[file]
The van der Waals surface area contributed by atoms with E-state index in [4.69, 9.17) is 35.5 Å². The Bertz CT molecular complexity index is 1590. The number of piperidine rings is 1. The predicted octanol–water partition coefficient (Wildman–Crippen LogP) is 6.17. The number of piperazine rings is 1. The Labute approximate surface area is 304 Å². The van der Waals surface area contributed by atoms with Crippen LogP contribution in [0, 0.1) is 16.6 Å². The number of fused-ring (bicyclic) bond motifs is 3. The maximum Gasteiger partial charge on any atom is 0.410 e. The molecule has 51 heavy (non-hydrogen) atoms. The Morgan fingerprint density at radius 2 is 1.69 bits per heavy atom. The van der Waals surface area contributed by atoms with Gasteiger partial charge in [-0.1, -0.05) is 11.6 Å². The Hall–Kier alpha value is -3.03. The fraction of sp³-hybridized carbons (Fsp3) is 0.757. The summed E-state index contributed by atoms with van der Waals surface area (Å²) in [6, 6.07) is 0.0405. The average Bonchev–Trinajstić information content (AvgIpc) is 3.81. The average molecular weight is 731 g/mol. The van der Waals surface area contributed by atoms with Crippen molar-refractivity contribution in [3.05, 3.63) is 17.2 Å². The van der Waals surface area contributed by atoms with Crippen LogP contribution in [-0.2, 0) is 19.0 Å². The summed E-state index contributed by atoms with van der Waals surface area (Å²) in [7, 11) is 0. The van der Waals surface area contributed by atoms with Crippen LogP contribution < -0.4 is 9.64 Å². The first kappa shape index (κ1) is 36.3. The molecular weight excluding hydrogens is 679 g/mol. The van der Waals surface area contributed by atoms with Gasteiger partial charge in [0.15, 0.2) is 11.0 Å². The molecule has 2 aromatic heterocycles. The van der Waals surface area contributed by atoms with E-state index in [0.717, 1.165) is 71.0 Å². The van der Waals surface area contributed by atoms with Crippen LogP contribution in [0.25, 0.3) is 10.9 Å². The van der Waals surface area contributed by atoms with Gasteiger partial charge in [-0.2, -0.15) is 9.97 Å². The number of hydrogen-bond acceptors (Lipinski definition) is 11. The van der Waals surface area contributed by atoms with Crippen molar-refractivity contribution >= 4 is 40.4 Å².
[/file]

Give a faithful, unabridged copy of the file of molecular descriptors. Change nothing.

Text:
The van der Waals surface area contributed by atoms with E-state index in [4.69, 9.17) is 35.5 Å². The Bertz CT molecular complexity index is 1590. The number of piperidine rings is 1. The predicted octanol–water partition coefficient (Wildman–Crippen LogP) is 6.17. The number of piperazine rings is 1. The Labute approximate surface area is 304 Å². The van der Waals surface area contributed by atoms with Crippen LogP contribution in [0, 0.1) is 16.6 Å². The number of fused-ring (bicyclic) bond motifs is 3. The maximum Gasteiger partial charge on any atom is 0.410 e. The molecule has 51 heavy (non-hydrogen) atoms. The Morgan fingerprint density at radius 2 is 1.69 bits per heavy atom. The van der Waals surface area contributed by atoms with Gasteiger partial charge in [-0.1, -0.05) is 11.6 Å². The Hall–Kier alpha value is -3.03. The fraction of sp³-hybridized carbons (Fsp3) is 0.757. The summed E-state index contributed by atoms with van der Waals surface area (Å²) in [6, 6.07) is 0.0405. The average Bonchev–Trinajstić information content (AvgIpc) is 3.81. The average molecular weight is 731 g/mol. The van der Waals surface area contributed by atoms with Crippen molar-refractivity contribution in [3.05, 3.63) is 17.2 Å². The van der Waals surface area contributed by atoms with Crippen LogP contribution in [-0.2, 0) is 19.0 Å². The summed E-state index contributed by atoms with van der Waals surface area (Å²) in [7, 11) is 0. The van der Waals surface area contributed by atoms with Crippen LogP contribution < -0.4 is 9.64 Å². The first kappa shape index (κ1) is 36.3. The molecular weight excluding hydrogens is 679 g/mol. The van der Waals surface area contributed by atoms with Gasteiger partial charge in [0.15, 0.2) is 11.0 Å². The molecule has 2 aromatic heterocycles. The van der Waals surface area contributed by atoms with E-state index in [0.717, 1.165) is 71.0 Å². The van der Waals surface area contributed by atoms with Crippen LogP contribution in [0.25, 0.3) is 10.9 Å². The van der Waals surface area contributed by atoms with Gasteiger partial charge in [-0.2, -0.15) is 9.97 Å². The number of hydrogen-bond acceptors (Lipinski definition) is 11. The van der Waals surface area contributed by atoms with Crippen molar-refractivity contribution >= 4 is 40.4 Å².